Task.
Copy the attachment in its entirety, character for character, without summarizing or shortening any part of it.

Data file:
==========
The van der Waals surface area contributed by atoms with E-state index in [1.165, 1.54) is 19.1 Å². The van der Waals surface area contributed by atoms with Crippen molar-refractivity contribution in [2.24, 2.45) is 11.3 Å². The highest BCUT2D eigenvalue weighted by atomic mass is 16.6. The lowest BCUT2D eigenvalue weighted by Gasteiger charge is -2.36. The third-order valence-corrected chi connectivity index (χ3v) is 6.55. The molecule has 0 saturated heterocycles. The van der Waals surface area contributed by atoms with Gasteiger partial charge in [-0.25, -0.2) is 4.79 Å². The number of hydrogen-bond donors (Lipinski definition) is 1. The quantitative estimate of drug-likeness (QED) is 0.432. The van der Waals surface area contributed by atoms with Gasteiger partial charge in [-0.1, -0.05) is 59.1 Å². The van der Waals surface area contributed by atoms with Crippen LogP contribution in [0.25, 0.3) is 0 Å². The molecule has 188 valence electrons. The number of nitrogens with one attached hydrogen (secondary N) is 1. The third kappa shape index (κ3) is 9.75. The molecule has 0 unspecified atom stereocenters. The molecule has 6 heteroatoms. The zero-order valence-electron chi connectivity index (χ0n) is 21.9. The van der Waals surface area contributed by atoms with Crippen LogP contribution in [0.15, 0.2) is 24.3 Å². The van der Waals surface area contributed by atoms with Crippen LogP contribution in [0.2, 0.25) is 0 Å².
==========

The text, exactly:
The van der Waals surface area contributed by atoms with E-state index in [1.165, 1.54) is 19.1 Å². The van der Waals surface area contributed by atoms with Crippen molar-refractivity contribution in [2.24, 2.45) is 11.3 Å². The highest BCUT2D eigenvalue weighted by atomic mass is 16.6. The lowest BCUT2D eigenvalue weighted by Gasteiger charge is -2.36. The third-order valence-corrected chi connectivity index (χ3v) is 6.55. The molecule has 0 saturated heterocycles. The van der Waals surface area contributed by atoms with Gasteiger partial charge in [-0.25, -0.2) is 4.79 Å². The number of hydrogen-bond donors (Lipinski definition) is 1. The quantitative estimate of drug-likeness (QED) is 0.432. The van der Waals surface area contributed by atoms with Gasteiger partial charge in [-0.1, -0.05) is 59.1 Å². The van der Waals surface area contributed by atoms with Crippen LogP contribution in [0.25, 0.3) is 0 Å². The molecule has 188 valence electrons. The number of nitrogens with one attached hydrogen (secondary N) is 1. The third kappa shape index (κ3) is 9.75. The molecule has 0 unspecified atom stereocenters. The molecule has 6 heteroatoms. The zero-order valence-electron chi connectivity index (χ0n) is 21.9. The van der Waals surface area contributed by atoms with Crippen LogP contribution in [0.15, 0.2) is 24.3 Å². The van der Waals surface area contributed by atoms with Crippen LogP contribution in [0.2, 0.25) is 0 Å².